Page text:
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openBIS: a flexible framework for managing and analyzing complex data in biology research

Overview of attention for article published in BMC Bioinformatics, January 2011
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About this Attention Score

  • In the top 25% of all research outputs scored by Altmetric
  • High Attention Score compared to outputs of the same age (96th percentile)
  • High Attention Score compared to outputs of the same age and source (97th percentile)

Mentioned by

blogs
3 blogs
twitter
8 tweeters
googleplus
2 Google+ users

Citations

dimensions_citation
71 Dimensions

Readers on

mendeley
207 Mendeley
citeulike
10 CiteULike
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Title
openBIS: a flexible framework for managing and analyzing complex data in biology research
Published in
BMC Bioinformatics, January 2011
DOI 10.1186/1471-2105-12-468
Pubmed ID
Authors

Angela Bauch, Izabela Adamczyk, Piotr Buczek, Franz-Josef Elmer, Kaloyan Enimanev, Pawel Glyzewski, Manuel Kohler, Tomasz Pylak, Andreas Quandt, Chandrasekhar Ramakrishnan, Christian Beisel, Lars Malmstrom, Ruedi Aebersold, Bernd Rinn

Abstract

Modern data generation techniques used in distributed systems biology research projects often create datasets of enormous size and diversity. We argue that in order to overcome the challenge of managing those large quantitative datasets and maximise the biological information extracted from them, a sound information system is required. Ease of integration with data analysis pipelines and other computational tools is a key requirement for it.

Twitter Demographics

The data shown below were collected from the profiles of 8 tweeters who shared this research output. Click here to find out more about how the information was compiled.

Mendeley readers

The data shown below were compiled from readership statistics for 207 Mendeley readers of this research output. Click here to see the associated Mendeley record.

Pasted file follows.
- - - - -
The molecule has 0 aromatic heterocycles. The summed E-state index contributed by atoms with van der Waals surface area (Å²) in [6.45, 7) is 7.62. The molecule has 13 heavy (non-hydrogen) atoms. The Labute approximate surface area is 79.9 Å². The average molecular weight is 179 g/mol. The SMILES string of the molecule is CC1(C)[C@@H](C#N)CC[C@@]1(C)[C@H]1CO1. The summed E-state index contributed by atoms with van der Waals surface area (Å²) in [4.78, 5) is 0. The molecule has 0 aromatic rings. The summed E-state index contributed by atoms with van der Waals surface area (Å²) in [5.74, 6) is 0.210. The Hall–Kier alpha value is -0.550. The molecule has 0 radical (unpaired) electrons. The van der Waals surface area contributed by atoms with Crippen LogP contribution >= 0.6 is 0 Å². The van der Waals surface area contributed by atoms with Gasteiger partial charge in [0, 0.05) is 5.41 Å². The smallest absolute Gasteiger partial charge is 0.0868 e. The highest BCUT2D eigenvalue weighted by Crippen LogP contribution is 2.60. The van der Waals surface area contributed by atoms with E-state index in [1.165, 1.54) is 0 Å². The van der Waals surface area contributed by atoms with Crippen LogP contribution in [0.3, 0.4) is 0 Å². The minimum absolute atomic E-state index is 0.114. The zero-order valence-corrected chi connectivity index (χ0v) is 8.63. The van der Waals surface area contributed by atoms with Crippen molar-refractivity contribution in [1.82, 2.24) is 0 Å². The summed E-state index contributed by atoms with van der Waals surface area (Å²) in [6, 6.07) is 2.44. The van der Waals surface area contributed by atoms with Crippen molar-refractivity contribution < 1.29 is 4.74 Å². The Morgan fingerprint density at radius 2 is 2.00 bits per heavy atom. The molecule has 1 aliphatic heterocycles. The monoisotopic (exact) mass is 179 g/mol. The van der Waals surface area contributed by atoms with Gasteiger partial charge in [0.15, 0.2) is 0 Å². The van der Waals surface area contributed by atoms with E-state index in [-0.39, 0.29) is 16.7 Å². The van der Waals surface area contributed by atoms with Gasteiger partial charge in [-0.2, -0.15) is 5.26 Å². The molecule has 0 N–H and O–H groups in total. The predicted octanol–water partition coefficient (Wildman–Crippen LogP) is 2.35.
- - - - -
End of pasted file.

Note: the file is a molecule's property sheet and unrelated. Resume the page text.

Geographical breakdown

Country Count As %
United States 6 3%
Germany 4 2%
Netherlands 4 2%
Switzerland 3 1%
United Kingdom 2 <1%
Brazil 2 <1%
Luxembourg 2 <1%
Australia 1 <1%
Italy 1 <1%
Other 8 4%
Unknown 174 84%

Demographic breakdown

Readers by professional status Count As %
Researcher 77 37%
Student > Ph. D. Student 48 23%
Student > Master 22 11%
Other 10 5%
Professor > Associate Professor 10 5%
Other 32 15%
Unknown 8 4%
Readers by discipline Count As %
Agricultural and Biological Sciences 79 38%
Computer Science 40 19%
Biochemistry, Genetics and Molecular Biology 24 12%
Medicine and Dentistry 8 4%
Environmental Science 6 3%
Other 34 16%
Unknown 16 8%

Attention Score in Context

This research output has an Altmetric Attention Score of 26. This is our high-level measure of the quality and quantity of online attention that it has received. This Attention Score, as well as the ranking and number of research outputs shown below, was calculated when the research output was last mentioned on 28 October 2020.
All research outputs
#848,616
of 16,293,064 outputs
Outputs from BMC Bioinformatics
#126
of 5,890 outputs
Outputs of similar age
#8,023
of 218,791 outputs
Outputs of similar age from BMC Bioinformatics
#7
of 346 outputs
Altmetric has tracked 16,293,064 research outputs across all sources so far. Compared to these this one has done particularly well and is in the 94th percentile: it's in the top 10% of all research outputs ever tracked by Altmetric.
So far Altmetric has tracked 5,890 research outputs from this source. They typically receive a little more attention than average, with a mean Attention Score of 5.1. This one has done particularly well, scoring higher than 97% of its peers.
Older research outputs will score higher simply because they've had more time to accumulate mentions. To account for age we can compare this Altmetric Attention Score to the 218,791 tracked outputs that were published within six weeks on either side of this one in any source. This one has done particularly well, scoring higher than 96% of its contemporaries.
We're also able to compare this research output to 346 others from the same source and published within six weeks on either side of this one. This one has done particularly well, scoring higher than 97% of its contemporaries.